“Morning, milo is such a good wee boy and very polite, u must be very proud of him.” Vicky’s text came at 9:46 this morning and I was still shaking my head over the irony at morning tea break. Vicky has Milo for an hour before school and brings him to class on the days I work.
“I guess it’s a good thing he has manners that he can put on when needed, I just wish he’d put them on for me,” I complained to my colleagues at work.
Just this morning he was having an absolute melt-down over the low level of milk in his oatmeal, Again. The dialogue typically goes like this:
Brilliant! The pitcher worked. At least 80% of the days it works, and this just didn’t happen to be one of those days. In fact, this morning, he even threw his spoon at me. Well, to be fair, I instigated a little bit—I told him that the other way to get a higher milk-to-oatmeal ratio was for me to eat some of the oats, and then I dipped my spoon in for a bite. He promptly snatched it. “Dad, Milo grabbed my spoon,” I wailed, in an attempt to diffuse the situation with a bit of ridiculousness. He then hurled his spoon at me. Well, that bit of parental creativity didn’t work.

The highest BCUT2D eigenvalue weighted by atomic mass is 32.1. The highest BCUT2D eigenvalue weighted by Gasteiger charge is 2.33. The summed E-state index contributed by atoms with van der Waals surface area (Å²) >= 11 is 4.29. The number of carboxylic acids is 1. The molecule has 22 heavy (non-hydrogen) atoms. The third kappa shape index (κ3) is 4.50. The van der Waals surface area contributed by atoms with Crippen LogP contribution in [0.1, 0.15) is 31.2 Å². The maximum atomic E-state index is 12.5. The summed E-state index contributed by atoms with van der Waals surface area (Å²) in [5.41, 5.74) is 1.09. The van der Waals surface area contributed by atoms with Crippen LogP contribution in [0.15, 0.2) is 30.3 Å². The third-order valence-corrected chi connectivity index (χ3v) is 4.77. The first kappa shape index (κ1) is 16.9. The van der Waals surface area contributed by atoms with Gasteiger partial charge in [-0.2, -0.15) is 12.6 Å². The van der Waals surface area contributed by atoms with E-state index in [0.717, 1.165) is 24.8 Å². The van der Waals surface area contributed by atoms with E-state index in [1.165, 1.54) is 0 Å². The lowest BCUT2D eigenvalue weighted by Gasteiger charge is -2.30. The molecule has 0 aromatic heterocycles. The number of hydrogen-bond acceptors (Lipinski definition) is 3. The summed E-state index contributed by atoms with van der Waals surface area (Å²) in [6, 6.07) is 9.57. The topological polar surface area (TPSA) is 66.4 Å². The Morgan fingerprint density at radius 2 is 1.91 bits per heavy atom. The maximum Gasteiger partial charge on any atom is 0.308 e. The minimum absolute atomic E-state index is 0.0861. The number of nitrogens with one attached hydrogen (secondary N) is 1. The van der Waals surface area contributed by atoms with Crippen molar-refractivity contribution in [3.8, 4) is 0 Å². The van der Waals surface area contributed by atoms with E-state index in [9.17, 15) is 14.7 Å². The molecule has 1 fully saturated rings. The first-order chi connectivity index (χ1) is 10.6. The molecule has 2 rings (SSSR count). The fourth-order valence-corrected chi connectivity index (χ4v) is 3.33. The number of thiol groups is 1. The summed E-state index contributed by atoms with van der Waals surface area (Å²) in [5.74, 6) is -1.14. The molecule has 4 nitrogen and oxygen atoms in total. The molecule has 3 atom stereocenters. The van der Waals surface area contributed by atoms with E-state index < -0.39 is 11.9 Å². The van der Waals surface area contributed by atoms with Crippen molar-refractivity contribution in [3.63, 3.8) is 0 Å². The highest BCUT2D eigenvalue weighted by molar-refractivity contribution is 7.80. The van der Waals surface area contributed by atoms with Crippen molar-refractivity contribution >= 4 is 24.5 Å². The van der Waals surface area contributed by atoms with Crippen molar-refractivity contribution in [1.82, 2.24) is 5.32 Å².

The very next day Milo came home from school brandishing his first certificate. “Congratulations to Milo Shaw,” it read. “For always being so polite, respectful and helpful at school. You are a kind friend, Milo!”
“Oh, I’m so proud of you!” I purred. Of course what I was really thinking is “What, my son?! So what happens as soon as he comes home?”
I’ve talked to other moms, and they corroborate this phenomenon with their kids. For some reason, the person who the government pays to teach them how to read garners more respect than the person who feds them, clothes them, and worries over them. In fact, any other adult gets more respect than the parents. It’s not fair.
Well, as my own dad always said, “The World’s Not Fair.”